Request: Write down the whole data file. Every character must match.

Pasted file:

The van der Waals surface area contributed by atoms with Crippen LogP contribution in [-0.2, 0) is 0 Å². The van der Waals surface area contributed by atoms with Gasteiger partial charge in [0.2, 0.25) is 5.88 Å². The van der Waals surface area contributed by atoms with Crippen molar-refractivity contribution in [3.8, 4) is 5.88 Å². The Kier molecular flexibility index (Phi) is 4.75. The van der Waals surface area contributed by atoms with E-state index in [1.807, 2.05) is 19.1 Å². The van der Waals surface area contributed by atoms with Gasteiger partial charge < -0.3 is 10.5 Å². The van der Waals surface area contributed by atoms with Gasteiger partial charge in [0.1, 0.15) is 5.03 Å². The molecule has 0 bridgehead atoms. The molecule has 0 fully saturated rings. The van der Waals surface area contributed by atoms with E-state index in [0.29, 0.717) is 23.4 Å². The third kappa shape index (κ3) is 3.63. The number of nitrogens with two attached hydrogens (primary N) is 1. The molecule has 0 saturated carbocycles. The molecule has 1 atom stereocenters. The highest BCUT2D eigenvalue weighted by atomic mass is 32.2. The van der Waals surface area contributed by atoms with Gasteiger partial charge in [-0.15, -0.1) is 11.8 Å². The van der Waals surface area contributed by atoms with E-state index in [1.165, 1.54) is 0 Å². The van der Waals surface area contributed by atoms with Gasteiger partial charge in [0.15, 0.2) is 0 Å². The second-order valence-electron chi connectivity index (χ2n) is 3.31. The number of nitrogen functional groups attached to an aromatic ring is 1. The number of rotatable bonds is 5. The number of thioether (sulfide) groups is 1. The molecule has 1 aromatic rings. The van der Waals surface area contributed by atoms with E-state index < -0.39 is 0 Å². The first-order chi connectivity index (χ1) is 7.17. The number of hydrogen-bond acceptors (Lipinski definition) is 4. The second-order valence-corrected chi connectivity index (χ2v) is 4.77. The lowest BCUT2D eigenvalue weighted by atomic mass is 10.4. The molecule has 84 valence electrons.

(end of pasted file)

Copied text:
The van der Waals surface area contributed by atoms with Crippen LogP contribution in [-0.2, 0) is 0 Å². The van der Waals surface area contributed by atoms with Gasteiger partial charge in [0.2, 0.25) is 5.88 Å². The van der Waals surface area contributed by atoms with Crippen molar-refractivity contribution in [3.8, 4) is 5.88 Å². The Kier molecular flexibility index (Phi) is 4.75. The van der Waals surface area contributed by atoms with E-state index in [1.807, 2.05) is 19.1 Å². The van der Waals surface area contributed by atoms with Gasteiger partial charge < -0.3 is 10.5 Å². The van der Waals surface area contributed by atoms with Gasteiger partial charge in [0.1, 0.15) is 5.03 Å². The molecule has 0 bridgehead atoms. The molecule has 0 fully saturated rings. The van der Waals surface area contributed by atoms with E-state index in [0.29, 0.717) is 23.4 Å². The third kappa shape index (κ3) is 3.63. The number of nitrogens with two attached hydrogens (primary N) is 1. The molecule has 0 saturated carbocycles. The molecule has 1 atom stereocenters. The highest BCUT2D eigenvalue weighted by atomic mass is 32.2. The van der Waals surface area contributed by atoms with Gasteiger partial charge in [-0.15, -0.1) is 11.8 Å². The van der Waals surface area contributed by atoms with E-state index in [1.165, 1.54) is 0 Å². The van der Waals surface area contributed by atoms with Gasteiger partial charge in [0.15, 0.2) is 0 Å². The second-order valence-electron chi connectivity index (χ2n) is 3.31. The number of nitrogen functional groups attached to an aromatic ring is 1. The number of rotatable bonds is 5. The number of thioether (sulfide) groups is 1. The molecule has 1 aromatic rings. The van der Waals surface area contributed by atoms with E-state index < -0.39 is 0 Å². The first-order chi connectivity index (χ1) is 7.17. The number of hydrogen-bond acceptors (Lipinski definition) is 4. The second-order valence-corrected chi connectivity index (χ2v) is 4.77. The lowest BCUT2D eigenvalue weighted by atomic mass is 10.4. The molecule has 84 valence electrons.